The History of Alchemy Essay

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Alchemy is an ancient practice that Egyptians and Babylonians attempted for centuries. Still, it was not until Greek philosophers began to experiment with this technique that we had a fundamental understanding of alchemy. The Greeks believed that all matter in the universe consisted of four essential elements: earth, water, air, and fire. As you might have guessed from their name, these were earthy substances such as minerals, liquids like water or mercury, gasses like oxygen or sulfur dioxide, and finally, things on fire such as iron ore or coal. They concluded that changing one type of element into another – say water into gas – could change anything else in existence into those same types.

Alchemy is an ancient photo scientific practice and philosophical tradition that transmutes an element into another, commonly defined as the art of transformation. Thus, alchemy can be regarded as both science and philosophy. In essence, alchemy is considered the mother of chemistry. Generally, alchemy is part of historical science, which is involved with human involvement with nature to harness nature’s power for human needs and wants. Alchemists revolved around the idea that characters had secrets.That Alchemists could reveal through experimentations and laboratory tastings, and examination.

For the most part, alchemists were limited in knowledge regarding the properties and nature of the elements. However, the works of ancient alchemists laid the foundation of contemporary laboratory techniques and advanced significant findings into many secrets of the heart with regards to finding cures for multiple ailments. This ancient practice was practiced across Egypt, Europe, and Asia. Scientifically, alchemy is primarily about elements and how one piece can be transformed into another. While ancient alchemist processes were thought to be magic, the reality is that, unlike magic, alchemy can be explained through science and reasoning. Probably, in seeking nature’s secrets, ancient alchemists were searching for a connection with supernatural beings.

Similarly, a great deal of astrological work was at play in alchemy works. With this regard, alchemy was mainly considered magic and later alchemists as sorcerers in the witch hunt era. The primary purpose of scientific alchemy was to transform base metals into gold, though other variations appeared in subsequent years.  Alchemy also involves the development of immortality elixir, the development of panacea that can cure any disease, and the creation of alkahest that is a universal solvent. Alchemy covers several traditions, though symbolic language and cryptic penchants make it extremely difficult to trace their mutual influences and relationship. In this light, it is possible to differentiate at least three significant dimensions of alchemy which were largely independent in the initial stages. These include; the Chinese alchemy that mainly revolved around china and Chinese cultural influences; Western alchemy that occurred around the Mediterranean and has shifted in years from the Islamic world, Medieval Europe, and Greco-Roman Egypt.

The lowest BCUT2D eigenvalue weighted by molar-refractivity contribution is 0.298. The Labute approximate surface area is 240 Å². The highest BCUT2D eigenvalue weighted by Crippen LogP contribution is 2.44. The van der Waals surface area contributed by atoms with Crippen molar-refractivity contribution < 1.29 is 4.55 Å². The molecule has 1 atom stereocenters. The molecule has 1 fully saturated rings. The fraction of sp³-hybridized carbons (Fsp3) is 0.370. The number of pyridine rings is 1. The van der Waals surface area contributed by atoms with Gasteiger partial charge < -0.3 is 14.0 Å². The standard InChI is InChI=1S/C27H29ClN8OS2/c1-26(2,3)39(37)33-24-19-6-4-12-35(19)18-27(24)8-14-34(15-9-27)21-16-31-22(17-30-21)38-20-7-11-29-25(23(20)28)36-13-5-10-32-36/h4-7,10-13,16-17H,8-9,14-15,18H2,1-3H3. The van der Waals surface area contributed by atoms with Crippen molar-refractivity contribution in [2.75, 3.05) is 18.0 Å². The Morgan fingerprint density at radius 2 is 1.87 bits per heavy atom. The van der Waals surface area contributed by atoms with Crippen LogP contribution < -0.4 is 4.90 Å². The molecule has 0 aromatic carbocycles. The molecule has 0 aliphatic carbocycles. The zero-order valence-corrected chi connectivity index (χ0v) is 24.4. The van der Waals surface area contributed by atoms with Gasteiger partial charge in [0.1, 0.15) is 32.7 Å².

Nonetheless, alchemy first originated in Egypt. In ancient Egypt, Alchemy was closely linked with the fertility of the River Nile. Probably in the 4th century, alchemy was deployed in mummification procedures. After Christians invaded Egypt much of alchemy were lost though, Greek assimilated alchemy in their practices including medicine. Alchemy appeared in Europe around the 8th century, when Muslims transmitted the knowledge on alchemical to Spain. While Europeans, Egyptians, and Muslims were interested in alchemy because of the elixir of life, the main focus was utilizing alchemy to creating gold from diverse substances. Hence, the pursuit of transforming other metals into gold was the pursuit of transmutation and perfection of the human spirit. One famous Islamic alchemist was Jabir ibn Hayyan who envisioned alchemy in creating a human being in the laboratory.

He extracted anesthetic elements from herbs and also introduced the rudimentary features we know today in chemistry. In China, alchemy was closely linked to yang, yin, and Taoism philosophy and beliefs. Chinese alchemy aimed to discover the elixir of life in the early years of practice and not transform metals into gold. However, in years to follow, transmutation of other metals to gold was picked. Apart from medicine, Chinese alchemists incorporated exercise techniques to enhance one’s life, the alchemical practice of yoga that was probably shared in India. One contribution that stood out from Chinese alchemists was gun powder or black powder that revolutionized warfare. This was an alchemical invention, yet the initial aim was medicine and not war.

In conclusion, Alchemy has been practiced for centuries, but what exactly is it? It’s a process of turning something ordinary into something valuable. This article looked at the history and science behind this ancient practice to better understand how we can apply its principles in our own lives today.